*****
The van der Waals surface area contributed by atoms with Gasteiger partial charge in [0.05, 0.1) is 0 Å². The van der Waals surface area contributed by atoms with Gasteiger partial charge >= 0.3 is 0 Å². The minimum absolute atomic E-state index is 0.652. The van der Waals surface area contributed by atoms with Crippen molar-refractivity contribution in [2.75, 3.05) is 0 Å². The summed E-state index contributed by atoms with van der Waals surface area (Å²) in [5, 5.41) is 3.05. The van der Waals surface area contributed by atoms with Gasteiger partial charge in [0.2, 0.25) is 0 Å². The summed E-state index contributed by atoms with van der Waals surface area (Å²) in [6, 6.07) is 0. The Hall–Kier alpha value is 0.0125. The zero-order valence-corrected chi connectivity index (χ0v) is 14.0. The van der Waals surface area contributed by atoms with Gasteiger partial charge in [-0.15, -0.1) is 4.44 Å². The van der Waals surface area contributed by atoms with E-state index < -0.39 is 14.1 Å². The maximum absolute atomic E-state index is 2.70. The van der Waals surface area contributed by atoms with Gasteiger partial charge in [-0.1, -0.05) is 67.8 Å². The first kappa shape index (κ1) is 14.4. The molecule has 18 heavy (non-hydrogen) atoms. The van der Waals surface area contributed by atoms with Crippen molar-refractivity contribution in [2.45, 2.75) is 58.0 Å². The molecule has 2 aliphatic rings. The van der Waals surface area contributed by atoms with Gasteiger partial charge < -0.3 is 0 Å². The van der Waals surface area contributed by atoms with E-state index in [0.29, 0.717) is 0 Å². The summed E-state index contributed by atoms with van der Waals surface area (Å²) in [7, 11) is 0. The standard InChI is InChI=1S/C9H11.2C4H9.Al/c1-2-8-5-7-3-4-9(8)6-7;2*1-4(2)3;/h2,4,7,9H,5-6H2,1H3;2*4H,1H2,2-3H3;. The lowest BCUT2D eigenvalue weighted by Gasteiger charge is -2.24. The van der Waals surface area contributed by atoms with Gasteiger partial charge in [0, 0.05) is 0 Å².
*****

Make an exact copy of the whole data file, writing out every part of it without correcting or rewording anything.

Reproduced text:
The van der Waals surface area contributed by atoms with Gasteiger partial charge in [0.05, 0.1) is 0 Å². The van der Waals surface area contributed by atoms with Gasteiger partial charge >= 0.3 is 0 Å². The minimum absolute atomic E-state index is 0.652. The van der Waals surface area contributed by atoms with Crippen molar-refractivity contribution in [2.75, 3.05) is 0 Å². The summed E-state index contributed by atoms with van der Waals surface area (Å²) in [5, 5.41) is 3.05. The van der Waals surface area contributed by atoms with Gasteiger partial charge in [0.2, 0.25) is 0 Å². The summed E-state index contributed by atoms with van der Waals surface area (Å²) in [6, 6.07) is 0. The Hall–Kier alpha value is 0.0125. The zero-order valence-corrected chi connectivity index (χ0v) is 14.0. The van der Waals surface area contributed by atoms with Gasteiger partial charge in [-0.15, -0.1) is 4.44 Å². The van der Waals surface area contributed by atoms with E-state index < -0.39 is 14.1 Å². The maximum absolute atomic E-state index is 2.70. The van der Waals surface area contributed by atoms with Gasteiger partial charge in [-0.1, -0.05) is 67.8 Å². The first kappa shape index (κ1) is 14.4. The molecule has 18 heavy (non-hydrogen) atoms. The van der Waals surface area contributed by atoms with Crippen molar-refractivity contribution in [2.45, 2.75) is 58.0 Å². The molecule has 2 aliphatic rings. The van der Waals surface area contributed by atoms with Gasteiger partial charge < -0.3 is 0 Å². The van der Waals surface area contributed by atoms with E-state index in [0.29, 0.717) is 0 Å². The summed E-state index contributed by atoms with van der Waals surface area (Å²) in [7, 11) is 0. The standard InChI is InChI=1S/C9H11.2C4H9.Al/c1-2-8-5-7-3-4-9(8)6-7;2*1-4(2)3;/h2,4,7,9H,5-6H2,1H3;2*4H,1H2,2-3H3;. The lowest BCUT2D eigenvalue weighted by Gasteiger charge is -2.24. The van der Waals surface area contributed by atoms with Gasteiger partial charge in [0, 0.05) is 0 Å².